If you do not need the income and/or still have significant earned income, you may also wish to consider allowing the benefit base in the contract to continue to accrue and to elect a higher lifetime income amount later.
If and when you do decide to annuitize you should also consider which annuitization option is best for you (e.g., straight life, joint live with spouse, life with period certain, etc.).
Because of the complexity of VA contracts and riders and the potential tax implications of your decisions, you may do well to consult with a CPA or financial planner in your area for guidance.
As an aside, it is worth mentioning that, for all of the (justifiable) scorn and vitriol that is directed toward variable annuities, many issuers of VA contracts in the 2000s got caught up in a marketing war that lead them to make guarantees on VA contracts that were overly robust. These actions caused many insurance companies to take huge charges against their earnings and even to exit the VA business entirely. AXA is one of the companies that made overly generous guarantees on many of its VA contracts, though I do not know if yours was one of them. For many years, AXA has been trying to buy back some of the contracts that are causing the company to lose money. This saga is chronicled in the following articles:
AXA reverses course on variable annuity buyout (Investment News 2018)
Be Wary of Insurers Offering Annuity Buybacks (Kiplinger’s 2018)
AXA Equitable’s Accumulator “Buyout Offer,” Should You Accept or Not? (Annuity 123 2016)
Offered a Buyout on Your Lifetime Annuity? Just say no. (Jane Bryant Quinn 2013)
Variable Annuities Look To Bail On Guarantees (Forbes 2012)
As other respondents to the question have articulated, if you establish a SEP for your business, you must include all employees who have attained age 21, have been employed by you for any part of 3 of the last 5 years, and whom have received at least $600 in wages for the business tax year.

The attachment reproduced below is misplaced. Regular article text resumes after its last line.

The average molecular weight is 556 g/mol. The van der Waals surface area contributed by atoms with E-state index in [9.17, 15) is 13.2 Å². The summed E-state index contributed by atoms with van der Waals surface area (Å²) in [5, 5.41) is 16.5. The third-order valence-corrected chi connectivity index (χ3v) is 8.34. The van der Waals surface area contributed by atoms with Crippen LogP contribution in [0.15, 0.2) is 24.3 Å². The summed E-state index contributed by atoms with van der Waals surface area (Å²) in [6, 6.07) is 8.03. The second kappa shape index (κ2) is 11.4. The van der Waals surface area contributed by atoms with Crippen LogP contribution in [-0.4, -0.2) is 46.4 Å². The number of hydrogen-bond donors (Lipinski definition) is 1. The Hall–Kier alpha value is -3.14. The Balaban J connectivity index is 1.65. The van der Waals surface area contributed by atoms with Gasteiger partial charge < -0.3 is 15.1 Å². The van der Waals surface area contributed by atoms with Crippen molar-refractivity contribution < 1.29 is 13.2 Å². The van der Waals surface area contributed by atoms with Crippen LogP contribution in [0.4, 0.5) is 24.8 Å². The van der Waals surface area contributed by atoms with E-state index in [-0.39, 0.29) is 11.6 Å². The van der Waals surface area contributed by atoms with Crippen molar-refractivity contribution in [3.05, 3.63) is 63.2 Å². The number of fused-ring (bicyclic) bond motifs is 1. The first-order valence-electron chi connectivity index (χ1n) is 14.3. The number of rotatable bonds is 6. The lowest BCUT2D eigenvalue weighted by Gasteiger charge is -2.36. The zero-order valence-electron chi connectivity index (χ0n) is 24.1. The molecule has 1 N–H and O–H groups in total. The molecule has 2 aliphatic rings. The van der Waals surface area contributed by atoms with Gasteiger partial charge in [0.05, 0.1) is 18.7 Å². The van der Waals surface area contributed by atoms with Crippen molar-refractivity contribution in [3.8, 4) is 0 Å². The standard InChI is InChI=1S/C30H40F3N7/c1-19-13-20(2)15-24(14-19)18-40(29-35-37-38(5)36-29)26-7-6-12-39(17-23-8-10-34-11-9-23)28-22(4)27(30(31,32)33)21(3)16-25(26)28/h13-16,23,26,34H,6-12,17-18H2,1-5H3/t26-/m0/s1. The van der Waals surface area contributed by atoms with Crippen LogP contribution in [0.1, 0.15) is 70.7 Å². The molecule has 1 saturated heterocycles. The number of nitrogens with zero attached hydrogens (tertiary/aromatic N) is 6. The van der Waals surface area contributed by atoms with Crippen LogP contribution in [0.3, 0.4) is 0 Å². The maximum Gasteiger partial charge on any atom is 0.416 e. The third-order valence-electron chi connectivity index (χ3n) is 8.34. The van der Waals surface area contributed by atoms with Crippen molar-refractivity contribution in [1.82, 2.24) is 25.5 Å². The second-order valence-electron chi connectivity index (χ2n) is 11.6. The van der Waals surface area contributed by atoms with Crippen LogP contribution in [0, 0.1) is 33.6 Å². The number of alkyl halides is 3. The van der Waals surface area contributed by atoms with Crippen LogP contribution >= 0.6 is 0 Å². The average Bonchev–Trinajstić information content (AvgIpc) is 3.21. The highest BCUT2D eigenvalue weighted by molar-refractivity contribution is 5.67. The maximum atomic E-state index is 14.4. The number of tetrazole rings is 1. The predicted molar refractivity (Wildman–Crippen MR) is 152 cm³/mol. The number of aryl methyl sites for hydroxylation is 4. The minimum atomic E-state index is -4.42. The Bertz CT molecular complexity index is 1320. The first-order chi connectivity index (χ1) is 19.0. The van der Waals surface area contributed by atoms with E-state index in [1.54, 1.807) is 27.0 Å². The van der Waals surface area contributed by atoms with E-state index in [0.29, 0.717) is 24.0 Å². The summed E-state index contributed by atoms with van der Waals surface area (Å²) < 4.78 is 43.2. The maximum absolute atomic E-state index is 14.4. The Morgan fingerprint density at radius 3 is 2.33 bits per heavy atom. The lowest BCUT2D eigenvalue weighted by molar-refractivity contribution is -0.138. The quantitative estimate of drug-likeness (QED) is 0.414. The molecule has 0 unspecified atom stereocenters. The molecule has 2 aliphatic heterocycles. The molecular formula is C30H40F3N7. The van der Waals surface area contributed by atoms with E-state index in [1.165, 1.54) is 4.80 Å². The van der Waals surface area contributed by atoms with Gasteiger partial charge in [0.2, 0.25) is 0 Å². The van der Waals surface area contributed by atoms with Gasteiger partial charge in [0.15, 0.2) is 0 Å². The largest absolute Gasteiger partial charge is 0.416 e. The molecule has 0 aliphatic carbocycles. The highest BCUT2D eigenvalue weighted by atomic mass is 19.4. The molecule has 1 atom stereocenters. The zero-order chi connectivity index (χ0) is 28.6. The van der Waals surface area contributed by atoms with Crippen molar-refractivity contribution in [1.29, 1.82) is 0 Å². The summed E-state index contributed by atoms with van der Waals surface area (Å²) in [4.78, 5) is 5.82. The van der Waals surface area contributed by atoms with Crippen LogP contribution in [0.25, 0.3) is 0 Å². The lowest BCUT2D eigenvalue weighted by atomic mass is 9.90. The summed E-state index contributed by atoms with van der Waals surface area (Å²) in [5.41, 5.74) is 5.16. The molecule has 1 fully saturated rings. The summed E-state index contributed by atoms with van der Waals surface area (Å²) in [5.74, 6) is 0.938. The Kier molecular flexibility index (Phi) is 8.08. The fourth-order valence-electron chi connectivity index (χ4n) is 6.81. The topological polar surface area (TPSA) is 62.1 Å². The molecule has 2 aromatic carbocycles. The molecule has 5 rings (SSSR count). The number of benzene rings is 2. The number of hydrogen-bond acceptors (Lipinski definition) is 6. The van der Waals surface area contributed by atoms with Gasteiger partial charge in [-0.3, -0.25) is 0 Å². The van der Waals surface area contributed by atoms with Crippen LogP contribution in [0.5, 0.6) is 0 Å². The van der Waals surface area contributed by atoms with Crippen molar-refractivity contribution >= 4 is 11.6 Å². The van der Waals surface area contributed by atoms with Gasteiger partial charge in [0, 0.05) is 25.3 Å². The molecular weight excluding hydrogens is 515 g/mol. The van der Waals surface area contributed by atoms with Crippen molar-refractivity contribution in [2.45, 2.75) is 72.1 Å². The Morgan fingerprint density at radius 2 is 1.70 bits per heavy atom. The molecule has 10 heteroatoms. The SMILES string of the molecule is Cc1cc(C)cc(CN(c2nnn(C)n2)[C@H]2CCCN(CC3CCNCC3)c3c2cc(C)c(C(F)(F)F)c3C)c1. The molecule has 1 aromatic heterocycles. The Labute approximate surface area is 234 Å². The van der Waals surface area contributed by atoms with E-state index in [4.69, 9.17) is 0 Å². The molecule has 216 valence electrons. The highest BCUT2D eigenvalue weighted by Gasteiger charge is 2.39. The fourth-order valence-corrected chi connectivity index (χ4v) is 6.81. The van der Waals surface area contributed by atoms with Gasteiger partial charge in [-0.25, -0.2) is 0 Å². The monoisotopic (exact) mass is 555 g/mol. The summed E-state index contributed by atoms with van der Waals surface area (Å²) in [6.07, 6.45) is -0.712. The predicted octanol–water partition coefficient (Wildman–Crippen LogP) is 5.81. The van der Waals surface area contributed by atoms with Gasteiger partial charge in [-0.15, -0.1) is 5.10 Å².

If you make a contribution to your own SEP, IRS requires you to make the same % of income contribution to all eligible employees has you made for yourself.
If an objective is to maximize your own retirement savings while minimizing employee contributions, you may wish to consider a Savings Incentive Match Plan for Employees (SIMPLE IRA) or a Safe Harbor 401(k) plan.
For more information on this, the IRS provides a great, plain English chart comparing the different types of small business retirement plans in order of complexity.
The following table presents maximum Social Security benefits paid to a person who retires in 2018
|Age||Monthly Beneft||Annualized Benefit|
Here are links to related articles -
Social Security's Maximum Benefit in 2018 (Motley Fool)
The answer to your question requires an understanding of the different rules that apply to 401(k) plans, Roth IRAs, Traditional IRAs (deductible and non-deductible), and Roth conversions (including so-called, "back-door" Roth conversions).
As a starting point, you should understand that while Roth IRAs, Roth Conversions, and Roth 401(k) accounts all receive after-tax contributions, different rules apply to eligibility,distributions, and portability/transferabiliy. For instance, money converted from a tradtional IRA to a Roth IRA (including funds converted through a "back-door" conversion), cannot be withdrawn without being subject to a 10% IRS penalty until 5 years after the conversion or the Roth IRA owner reaches age 59 1/2. In contrast, ordinary Roth IRA contributions (but not earnings) may be withdrawn tax and penalty free at any time. Similarly, Roth IRA money can never be transferred into a Roth 401(k), but Roth 401(k) money may be tranferred into a Roth IRA upon separation of service or retirement. As a third example, Roth IRA contribution eligibility is determined by income level. Roth Conversions and Roth 401(k) accounts are not subject to income limits. See also -
Roth IRA and Roth 401(k) Portabilty Rules - Rollover Chart - IRS.gov